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|Title:||Perceptions of Environmental Education in Illinois Public High Schools|
|Author(s):||Singletary, Ted Joseph|
|Department / Program:||Education|
|Degree Granting Institution:||University of Illinois at Urbana-Champaign|
|Abstract:||This study developed and described the author's perception of environmental education, which is based upon personal experience and the writings of environmental educators and environmentalists. This perception was then compared with those of seven Illinois high school environmental education teachers.
The author's view of environmental education, a complex combination of many experiences and concepts, exemplifies the multi-disciplinary and unsettled nature of this recently developed field. Inherent in the author's perception of environmental education is a heavily cognitive component which aims at producing both a scientific understanding of environmental phenomena and a variety of scientific and problem solving skills. This view of environmental education is prevalently found in the environmental education literature, and also includes as course goals the changing of students' valus and behavior.
The environmentalist literature argues for massive societal change in order to avert global disaster and offers general direction for this change. These arguments also have been incorporated into the author's perception of environmental education.
The necessity for both individual and societal changes deemed desirable by writers in the field, and the author's interest and experience in public schooling, have resulted in the author's belief that a public high school environmental education curriculum is necessary. However, the author's perception is theoretical and it is difficult for him to envision public school courses based upon his perception of environmental education.
Experienced high school environmental education teachers' perceptions of their subject were compared with the author's to determine the feasibility of a public school course consistent with the author's view. The seven teachers in six schools were chosen in hopes that they would be representative. The author interviewed the teachers, observed classes, and examined course materials.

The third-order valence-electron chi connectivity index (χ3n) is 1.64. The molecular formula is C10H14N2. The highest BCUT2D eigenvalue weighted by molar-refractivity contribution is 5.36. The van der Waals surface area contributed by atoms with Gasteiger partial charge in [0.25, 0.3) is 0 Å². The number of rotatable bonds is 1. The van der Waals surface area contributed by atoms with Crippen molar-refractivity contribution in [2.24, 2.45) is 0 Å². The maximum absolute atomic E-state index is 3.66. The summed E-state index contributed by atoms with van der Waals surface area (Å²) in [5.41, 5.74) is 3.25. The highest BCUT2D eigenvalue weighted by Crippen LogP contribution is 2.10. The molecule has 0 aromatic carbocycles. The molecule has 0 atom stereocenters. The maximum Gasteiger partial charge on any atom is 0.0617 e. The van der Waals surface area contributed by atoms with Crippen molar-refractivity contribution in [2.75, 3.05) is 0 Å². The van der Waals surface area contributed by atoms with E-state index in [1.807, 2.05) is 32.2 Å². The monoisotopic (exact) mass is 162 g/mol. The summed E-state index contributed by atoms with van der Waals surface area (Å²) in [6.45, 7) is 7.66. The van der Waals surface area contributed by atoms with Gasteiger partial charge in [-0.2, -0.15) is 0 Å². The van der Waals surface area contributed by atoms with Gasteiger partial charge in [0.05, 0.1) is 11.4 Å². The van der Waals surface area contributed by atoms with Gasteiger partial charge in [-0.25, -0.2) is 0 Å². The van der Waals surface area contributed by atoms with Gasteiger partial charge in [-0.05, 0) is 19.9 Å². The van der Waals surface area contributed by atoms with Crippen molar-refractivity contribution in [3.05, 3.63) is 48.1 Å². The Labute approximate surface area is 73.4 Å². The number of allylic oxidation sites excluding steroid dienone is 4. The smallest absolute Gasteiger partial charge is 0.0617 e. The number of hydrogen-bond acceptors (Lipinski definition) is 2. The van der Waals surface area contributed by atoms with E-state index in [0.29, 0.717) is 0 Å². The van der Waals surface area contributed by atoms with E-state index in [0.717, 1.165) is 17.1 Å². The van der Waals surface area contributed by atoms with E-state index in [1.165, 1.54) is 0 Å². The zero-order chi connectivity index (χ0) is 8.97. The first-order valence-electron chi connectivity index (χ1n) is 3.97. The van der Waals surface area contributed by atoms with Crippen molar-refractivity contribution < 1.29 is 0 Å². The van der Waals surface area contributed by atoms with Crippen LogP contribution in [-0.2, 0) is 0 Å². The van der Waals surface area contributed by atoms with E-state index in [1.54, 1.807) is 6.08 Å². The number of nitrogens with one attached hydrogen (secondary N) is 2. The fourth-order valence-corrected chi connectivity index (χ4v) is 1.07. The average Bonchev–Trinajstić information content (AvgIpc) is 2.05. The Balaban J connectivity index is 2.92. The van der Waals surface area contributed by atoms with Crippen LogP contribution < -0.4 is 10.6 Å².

There was considerable variation among the programs, courses, and teachers studied. Yet, the teachers seemed to share common perceptions of environmental education, many of which differed from the author's perception. The teachers emphasized the cognitive, scientific aspects of environmental education and, for the most part, avoided attempting to engender value or behavior shifts in their students. The structure and organization of the schools, absence of a conceptual framework for environmental education, and a view of school administrators and counselors that environmental education was a simple, non-academic course is seen to interfere with the development of effective courses. Nevertheless, the courses provided outlets for curriculum development and innovation by the teachers, and some positive and lasting effects among students.
The researcher concludes that an environmental education course consonant with his perception could not exist in public high schools. Additional research is suggested to determine if the programs studied were unique and if the inferred teacher perceptions are accurate. The author also suggests that a practice-based, conceptual framework for environmental education, as well as an accepted terminology, must be developed. Such a framework is seen as vital if environmental education is to be a field which achieves the promise discussed in the literatures.
Thesis (Ph.D.)--University of Illinois at Urbana-Champaign, 1981.
|Date Available in IDEALS:||2014-12-15|